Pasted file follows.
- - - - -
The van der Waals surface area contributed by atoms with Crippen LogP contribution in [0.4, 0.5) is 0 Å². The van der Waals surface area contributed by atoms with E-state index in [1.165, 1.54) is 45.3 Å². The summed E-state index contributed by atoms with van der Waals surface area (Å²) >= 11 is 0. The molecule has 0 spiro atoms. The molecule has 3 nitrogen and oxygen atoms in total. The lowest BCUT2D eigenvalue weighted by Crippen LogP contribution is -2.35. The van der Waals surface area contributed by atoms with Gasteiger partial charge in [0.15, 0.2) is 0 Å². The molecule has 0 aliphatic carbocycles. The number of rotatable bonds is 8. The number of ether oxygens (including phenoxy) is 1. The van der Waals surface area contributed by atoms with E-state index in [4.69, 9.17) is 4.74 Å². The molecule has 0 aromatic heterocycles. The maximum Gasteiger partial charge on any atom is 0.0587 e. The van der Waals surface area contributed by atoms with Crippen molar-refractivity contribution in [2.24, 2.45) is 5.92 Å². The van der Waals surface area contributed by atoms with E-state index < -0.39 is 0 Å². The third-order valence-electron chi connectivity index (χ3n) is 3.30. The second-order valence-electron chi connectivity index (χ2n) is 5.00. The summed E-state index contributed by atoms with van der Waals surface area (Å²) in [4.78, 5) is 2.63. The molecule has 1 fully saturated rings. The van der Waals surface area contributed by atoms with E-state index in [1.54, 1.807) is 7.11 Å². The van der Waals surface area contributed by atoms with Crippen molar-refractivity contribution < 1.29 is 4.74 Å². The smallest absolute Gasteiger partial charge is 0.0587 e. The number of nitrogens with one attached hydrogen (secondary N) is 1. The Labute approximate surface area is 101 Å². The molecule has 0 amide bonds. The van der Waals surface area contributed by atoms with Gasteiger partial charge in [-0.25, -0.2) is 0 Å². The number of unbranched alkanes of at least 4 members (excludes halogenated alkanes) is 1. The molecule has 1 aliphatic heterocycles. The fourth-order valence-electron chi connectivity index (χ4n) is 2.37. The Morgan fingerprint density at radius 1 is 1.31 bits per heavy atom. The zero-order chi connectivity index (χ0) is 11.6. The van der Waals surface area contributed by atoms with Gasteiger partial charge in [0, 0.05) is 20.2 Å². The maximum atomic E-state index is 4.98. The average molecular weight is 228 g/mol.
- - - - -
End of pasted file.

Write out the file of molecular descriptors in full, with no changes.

The van der Waals surface area contributed by atoms with Crippen LogP contribution in [0.4, 0.5) is 0 Å². The van der Waals surface area contributed by atoms with E-state index in [1.165, 1.54) is 45.3 Å². The summed E-state index contributed by atoms with van der Waals surface area (Å²) >= 11 is 0. The molecule has 0 spiro atoms. The molecule has 3 nitrogen and oxygen atoms in total. The lowest BCUT2D eigenvalue weighted by Crippen LogP contribution is -2.35. The van der Waals surface area contributed by atoms with Gasteiger partial charge in [0.15, 0.2) is 0 Å². The molecule has 0 aliphatic carbocycles. The number of rotatable bonds is 8. The number of ether oxygens (including phenoxy) is 1. The van der Waals surface area contributed by atoms with E-state index in [4.69, 9.17) is 4.74 Å². The molecule has 0 aromatic heterocycles. The maximum Gasteiger partial charge on any atom is 0.0587 e. The van der Waals surface area contributed by atoms with Crippen molar-refractivity contribution in [2.24, 2.45) is 5.92 Å². The van der Waals surface area contributed by atoms with E-state index < -0.39 is 0 Å². The third-order valence-electron chi connectivity index (χ3n) is 3.30. The second-order valence-electron chi connectivity index (χ2n) is 5.00. The summed E-state index contributed by atoms with van der Waals surface area (Å²) in [4.78, 5) is 2.63. The molecule has 1 fully saturated rings. The van der Waals surface area contributed by atoms with E-state index in [1.54, 1.807) is 7.11 Å². The van der Waals surface area contributed by atoms with Crippen molar-refractivity contribution < 1.29 is 4.74 Å². The smallest absolute Gasteiger partial charge is 0.0587 e. The number of nitrogens with one attached hydrogen (secondary N) is 1. The Labute approximate surface area is 101 Å². The molecule has 0 amide bonds. The van der Waals surface area contributed by atoms with Gasteiger partial charge in [-0.25, -0.2) is 0 Å². The number of unbranched alkanes of at least 4 members (excludes halogenated alkanes) is 1. The molecule has 1 aliphatic heterocycles. The fourth-order valence-electron chi connectivity index (χ4n) is 2.37. The Morgan fingerprint density at radius 1 is 1.31 bits per heavy atom. The zero-order chi connectivity index (χ0) is 11.6. The van der Waals surface area contributed by atoms with Gasteiger partial charge in [0, 0.05) is 20.2 Å². The maximum atomic E-state index is 4.98. The average molecular weight is 228 g/mol.